This is not the chiller cabinet Whitacre we’ve come to know and love. Sounds like Whitacre MEETS…somebody. Something. But I cant work out who he’s met. Or what. Lovely, though.
Plum pudding substitute, perhaps. With…something else? Long woolly scarf?
A classic Whitacre, I think it’s fair to say. Here he is, all icy clusters again. It’s trademark – and feels like a sort of light therapy – as much of his choral music does. It’s as if it seems to shine into you. Feel I need UV protection. Exquisite. I simply sit back and nearly fall asleep. The littles have all gone up for their bath so there is no background burble of giggles and arguments through my headphones. Perfect.
This is almost…ALMOST… my main course and would see me safely through a week…but I have saved my best till last. But before it, a different kind of music.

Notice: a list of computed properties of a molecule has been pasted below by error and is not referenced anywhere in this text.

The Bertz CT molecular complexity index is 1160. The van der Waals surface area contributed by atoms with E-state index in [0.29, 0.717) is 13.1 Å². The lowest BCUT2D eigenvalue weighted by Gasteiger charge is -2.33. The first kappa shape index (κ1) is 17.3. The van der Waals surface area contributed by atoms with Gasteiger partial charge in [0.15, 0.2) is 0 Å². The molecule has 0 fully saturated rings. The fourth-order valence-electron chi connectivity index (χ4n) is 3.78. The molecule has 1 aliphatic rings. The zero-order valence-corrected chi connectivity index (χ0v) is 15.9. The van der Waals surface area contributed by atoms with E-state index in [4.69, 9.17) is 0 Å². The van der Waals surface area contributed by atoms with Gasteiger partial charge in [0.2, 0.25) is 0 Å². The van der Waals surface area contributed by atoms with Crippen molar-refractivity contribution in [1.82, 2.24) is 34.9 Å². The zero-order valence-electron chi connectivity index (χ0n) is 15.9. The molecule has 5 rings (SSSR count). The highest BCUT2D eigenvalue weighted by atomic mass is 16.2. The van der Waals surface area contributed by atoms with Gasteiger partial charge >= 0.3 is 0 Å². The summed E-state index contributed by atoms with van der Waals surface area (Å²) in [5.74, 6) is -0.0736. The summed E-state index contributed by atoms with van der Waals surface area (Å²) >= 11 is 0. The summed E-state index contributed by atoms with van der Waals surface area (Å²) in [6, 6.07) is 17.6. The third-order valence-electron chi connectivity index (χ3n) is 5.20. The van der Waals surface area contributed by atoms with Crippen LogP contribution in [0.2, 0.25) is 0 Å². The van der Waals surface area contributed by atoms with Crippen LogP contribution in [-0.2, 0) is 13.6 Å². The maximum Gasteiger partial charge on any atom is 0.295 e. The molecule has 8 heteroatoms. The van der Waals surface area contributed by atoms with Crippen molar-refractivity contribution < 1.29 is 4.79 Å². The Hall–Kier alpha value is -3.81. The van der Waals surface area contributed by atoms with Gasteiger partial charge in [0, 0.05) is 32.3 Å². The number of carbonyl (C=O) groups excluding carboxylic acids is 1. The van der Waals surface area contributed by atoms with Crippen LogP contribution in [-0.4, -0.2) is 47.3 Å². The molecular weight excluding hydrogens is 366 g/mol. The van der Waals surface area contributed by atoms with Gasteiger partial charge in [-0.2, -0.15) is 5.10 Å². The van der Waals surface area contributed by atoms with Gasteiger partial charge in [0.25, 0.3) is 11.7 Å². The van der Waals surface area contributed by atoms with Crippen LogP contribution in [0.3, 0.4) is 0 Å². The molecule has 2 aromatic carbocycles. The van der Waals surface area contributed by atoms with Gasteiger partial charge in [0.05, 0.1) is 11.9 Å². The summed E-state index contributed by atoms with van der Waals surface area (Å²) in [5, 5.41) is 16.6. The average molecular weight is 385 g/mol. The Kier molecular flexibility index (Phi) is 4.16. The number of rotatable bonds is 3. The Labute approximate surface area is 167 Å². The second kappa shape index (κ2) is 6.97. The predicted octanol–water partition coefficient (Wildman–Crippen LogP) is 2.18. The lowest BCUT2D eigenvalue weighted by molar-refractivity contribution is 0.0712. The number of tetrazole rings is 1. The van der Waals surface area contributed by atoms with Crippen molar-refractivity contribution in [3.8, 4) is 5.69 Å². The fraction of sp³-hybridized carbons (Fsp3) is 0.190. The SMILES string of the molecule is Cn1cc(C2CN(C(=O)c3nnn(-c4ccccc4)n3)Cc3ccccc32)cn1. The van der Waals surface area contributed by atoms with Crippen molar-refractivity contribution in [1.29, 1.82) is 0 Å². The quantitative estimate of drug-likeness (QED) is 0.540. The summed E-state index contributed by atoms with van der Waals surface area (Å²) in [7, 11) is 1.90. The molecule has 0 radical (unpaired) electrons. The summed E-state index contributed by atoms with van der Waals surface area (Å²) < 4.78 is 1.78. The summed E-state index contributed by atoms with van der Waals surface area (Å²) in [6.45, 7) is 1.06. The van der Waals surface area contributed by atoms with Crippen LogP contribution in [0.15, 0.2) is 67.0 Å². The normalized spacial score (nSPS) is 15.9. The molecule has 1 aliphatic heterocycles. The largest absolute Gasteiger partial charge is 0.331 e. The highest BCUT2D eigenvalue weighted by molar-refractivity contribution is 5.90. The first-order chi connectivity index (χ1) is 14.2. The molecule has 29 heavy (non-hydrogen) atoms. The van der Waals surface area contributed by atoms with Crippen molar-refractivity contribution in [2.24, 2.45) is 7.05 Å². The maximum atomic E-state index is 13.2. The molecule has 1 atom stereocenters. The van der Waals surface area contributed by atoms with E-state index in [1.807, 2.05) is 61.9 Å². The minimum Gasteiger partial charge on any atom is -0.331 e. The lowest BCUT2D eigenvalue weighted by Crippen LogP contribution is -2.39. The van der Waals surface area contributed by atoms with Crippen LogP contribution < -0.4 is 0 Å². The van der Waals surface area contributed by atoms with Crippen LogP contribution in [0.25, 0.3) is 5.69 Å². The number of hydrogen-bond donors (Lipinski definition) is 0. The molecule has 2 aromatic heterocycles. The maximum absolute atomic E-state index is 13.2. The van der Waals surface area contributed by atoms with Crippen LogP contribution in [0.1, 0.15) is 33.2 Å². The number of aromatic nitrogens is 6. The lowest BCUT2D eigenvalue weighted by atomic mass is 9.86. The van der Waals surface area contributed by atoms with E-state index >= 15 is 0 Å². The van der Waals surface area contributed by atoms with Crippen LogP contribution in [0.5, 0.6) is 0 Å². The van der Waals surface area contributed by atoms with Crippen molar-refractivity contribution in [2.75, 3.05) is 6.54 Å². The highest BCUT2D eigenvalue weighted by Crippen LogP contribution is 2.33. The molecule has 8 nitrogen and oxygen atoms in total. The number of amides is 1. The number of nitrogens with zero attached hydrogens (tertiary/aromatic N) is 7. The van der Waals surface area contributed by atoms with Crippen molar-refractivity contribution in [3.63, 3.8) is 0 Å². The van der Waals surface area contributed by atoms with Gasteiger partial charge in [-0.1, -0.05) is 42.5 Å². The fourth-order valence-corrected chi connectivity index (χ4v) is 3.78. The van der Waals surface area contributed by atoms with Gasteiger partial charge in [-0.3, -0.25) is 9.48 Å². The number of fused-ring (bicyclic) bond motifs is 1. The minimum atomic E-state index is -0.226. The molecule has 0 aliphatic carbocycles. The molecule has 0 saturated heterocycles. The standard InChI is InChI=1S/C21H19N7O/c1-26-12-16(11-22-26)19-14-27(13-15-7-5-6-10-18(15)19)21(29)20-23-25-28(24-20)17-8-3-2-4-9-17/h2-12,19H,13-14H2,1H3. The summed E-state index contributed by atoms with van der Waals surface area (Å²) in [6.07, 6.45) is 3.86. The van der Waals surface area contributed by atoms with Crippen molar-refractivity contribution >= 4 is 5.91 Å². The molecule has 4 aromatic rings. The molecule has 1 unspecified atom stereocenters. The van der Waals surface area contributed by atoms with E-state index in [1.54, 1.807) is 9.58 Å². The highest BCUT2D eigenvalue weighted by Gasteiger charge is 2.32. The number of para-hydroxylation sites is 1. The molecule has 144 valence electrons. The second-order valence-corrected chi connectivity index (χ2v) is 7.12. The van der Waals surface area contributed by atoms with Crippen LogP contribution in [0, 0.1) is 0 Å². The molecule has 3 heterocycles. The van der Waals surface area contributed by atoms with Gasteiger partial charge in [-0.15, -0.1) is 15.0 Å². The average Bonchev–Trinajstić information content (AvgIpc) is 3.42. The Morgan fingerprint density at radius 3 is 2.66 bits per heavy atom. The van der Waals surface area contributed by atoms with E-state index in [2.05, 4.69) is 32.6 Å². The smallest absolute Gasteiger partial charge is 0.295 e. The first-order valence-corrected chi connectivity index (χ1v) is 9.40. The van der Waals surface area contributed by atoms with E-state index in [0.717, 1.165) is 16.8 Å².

“I thank you God for most this amazing day”
I’ve stuck in a recording of ee cummings, reading his own poetry from 1954. Did I mention I love ee cummings? (Well, he is the perfect Yorkshireman’s poet – “Eeeee, Cummings!” ] I have to admit, I didn’t expect it to be so declamatory. But lovely to hear. Have never heard him before. An intriguing precursor to…
“I thank you God for most this amazing day”
This is the EW I simply cant get over. Even now, after I’ve heard it so many times. It’s my favourite and had to be included. It’s perfect. Everything about it is perfect in my ears. Floating harmony, seemingly unsupported notes, without a safety net.
Then, some UNIQUE ‘suppressed notes” (how else to describe them?) From the girls. They seem to be sung, then sustained, but suppressed…..while the blokes weave around them.
This is chocolate. Melting, slightly steaming, divine, musical chocolate.
The upward forming clusters towards the end – musical stalagmite – are simple but delicious.
I’m beaming again.
Nutritional Value : 9/10
Smile factor : 10/10
Satisfaction factor : 10/10
Failure prediction factor : 1/10
Random Guest Statistic
Cups of tea left unconsumed during listening : 2
Wear shades while listening.